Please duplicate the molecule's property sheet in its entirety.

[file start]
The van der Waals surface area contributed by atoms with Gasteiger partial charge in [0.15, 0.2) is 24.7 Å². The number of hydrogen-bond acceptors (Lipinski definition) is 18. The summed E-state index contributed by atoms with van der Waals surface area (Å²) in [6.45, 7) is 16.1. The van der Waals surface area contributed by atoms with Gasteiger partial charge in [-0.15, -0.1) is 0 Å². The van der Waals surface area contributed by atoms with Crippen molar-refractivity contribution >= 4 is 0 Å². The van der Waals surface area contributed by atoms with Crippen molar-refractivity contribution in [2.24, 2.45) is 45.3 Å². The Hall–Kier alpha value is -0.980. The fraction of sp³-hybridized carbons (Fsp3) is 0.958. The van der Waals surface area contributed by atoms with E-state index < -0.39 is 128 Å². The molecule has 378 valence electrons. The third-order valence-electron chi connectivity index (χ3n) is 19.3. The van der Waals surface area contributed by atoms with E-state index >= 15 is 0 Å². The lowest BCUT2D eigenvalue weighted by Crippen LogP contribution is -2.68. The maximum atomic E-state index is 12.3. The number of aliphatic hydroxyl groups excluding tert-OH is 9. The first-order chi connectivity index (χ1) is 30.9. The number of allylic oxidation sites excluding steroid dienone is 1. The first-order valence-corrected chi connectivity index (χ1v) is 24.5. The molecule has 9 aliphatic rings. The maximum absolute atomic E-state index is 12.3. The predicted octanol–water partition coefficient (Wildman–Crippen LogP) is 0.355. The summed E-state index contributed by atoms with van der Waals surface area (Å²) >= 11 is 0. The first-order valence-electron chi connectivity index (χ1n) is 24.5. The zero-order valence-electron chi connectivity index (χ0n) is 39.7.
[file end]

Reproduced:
The van der Waals surface area contributed by atoms with Gasteiger partial charge in [0.15, 0.2) is 24.7 Å². The number of hydrogen-bond acceptors (Lipinski definition) is 18. The summed E-state index contributed by atoms with van der Waals surface area (Å²) in [6.45, 7) is 16.1. The van der Waals surface area contributed by atoms with Gasteiger partial charge in [-0.15, -0.1) is 0 Å². The van der Waals surface area contributed by atoms with Crippen molar-refractivity contribution >= 4 is 0 Å². The van der Waals surface area contributed by atoms with Crippen molar-refractivity contribution in [2.24, 2.45) is 45.3 Å². The Hall–Kier alpha value is -0.980. The fraction of sp³-hybridized carbons (Fsp3) is 0.958. The van der Waals surface area contributed by atoms with E-state index < -0.39 is 128 Å². The molecule has 378 valence electrons. The third-order valence-electron chi connectivity index (χ3n) is 19.3. The van der Waals surface area contributed by atoms with E-state index >= 15 is 0 Å². The lowest BCUT2D eigenvalue weighted by Crippen LogP contribution is -2.68. The maximum atomic E-state index is 12.3. The number of aliphatic hydroxyl groups excluding tert-OH is 9. The first-order chi connectivity index (χ1) is 30.9. The number of allylic oxidation sites excluding steroid dienone is 1. The first-order valence-corrected chi connectivity index (χ1v) is 24.5. The molecule has 9 aliphatic rings. The maximum absolute atomic E-state index is 12.3. The predicted octanol–water partition coefficient (Wildman–Crippen LogP) is 0.355. The summed E-state index contributed by atoms with van der Waals surface area (Å²) >= 11 is 0. The first-order valence-electron chi connectivity index (χ1n) is 24.5. The zero-order valence-electron chi connectivity index (χ0n) is 39.7.